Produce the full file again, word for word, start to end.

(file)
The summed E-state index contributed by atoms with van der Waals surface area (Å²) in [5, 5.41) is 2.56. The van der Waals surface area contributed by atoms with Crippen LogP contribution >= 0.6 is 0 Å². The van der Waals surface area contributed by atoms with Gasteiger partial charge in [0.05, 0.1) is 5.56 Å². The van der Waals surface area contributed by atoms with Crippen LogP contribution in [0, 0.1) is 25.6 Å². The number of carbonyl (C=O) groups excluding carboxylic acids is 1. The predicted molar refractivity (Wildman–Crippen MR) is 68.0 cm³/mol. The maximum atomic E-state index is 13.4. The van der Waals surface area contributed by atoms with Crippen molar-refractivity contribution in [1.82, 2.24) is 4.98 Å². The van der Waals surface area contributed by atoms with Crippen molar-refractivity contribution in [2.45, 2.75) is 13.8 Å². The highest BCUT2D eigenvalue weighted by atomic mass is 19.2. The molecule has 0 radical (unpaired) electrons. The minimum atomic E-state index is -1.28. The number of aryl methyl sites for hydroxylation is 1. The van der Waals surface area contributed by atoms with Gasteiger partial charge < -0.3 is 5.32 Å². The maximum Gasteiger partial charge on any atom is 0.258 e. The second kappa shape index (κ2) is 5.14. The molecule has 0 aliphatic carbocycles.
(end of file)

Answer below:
The summed E-state index contributed by atoms with van der Waals surface area (Å²) in [5, 5.41) is 2.56. The van der Waals surface area contributed by atoms with Crippen LogP contribution >= 0.6 is 0 Å². The van der Waals surface area contributed by atoms with Gasteiger partial charge in [0.05, 0.1) is 5.56 Å². The van der Waals surface area contributed by atoms with Crippen LogP contribution in [0, 0.1) is 25.6 Å². The number of carbonyl (C=O) groups excluding carboxylic acids is 1. The predicted molar refractivity (Wildman–Crippen MR) is 68.0 cm³/mol. The maximum atomic E-state index is 13.4. The van der Waals surface area contributed by atoms with Crippen molar-refractivity contribution in [1.82, 2.24) is 4.98 Å². The van der Waals surface area contributed by atoms with Crippen molar-refractivity contribution in [2.45, 2.75) is 13.8 Å². The highest BCUT2D eigenvalue weighted by atomic mass is 19.2. The molecule has 0 radical (unpaired) electrons. The minimum atomic E-state index is -1.28. The number of aryl methyl sites for hydroxylation is 1. The van der Waals surface area contributed by atoms with Gasteiger partial charge < -0.3 is 5.32 Å². The maximum Gasteiger partial charge on any atom is 0.258 e. The second kappa shape index (κ2) is 5.14. The molecule has 0 aliphatic carbocycles.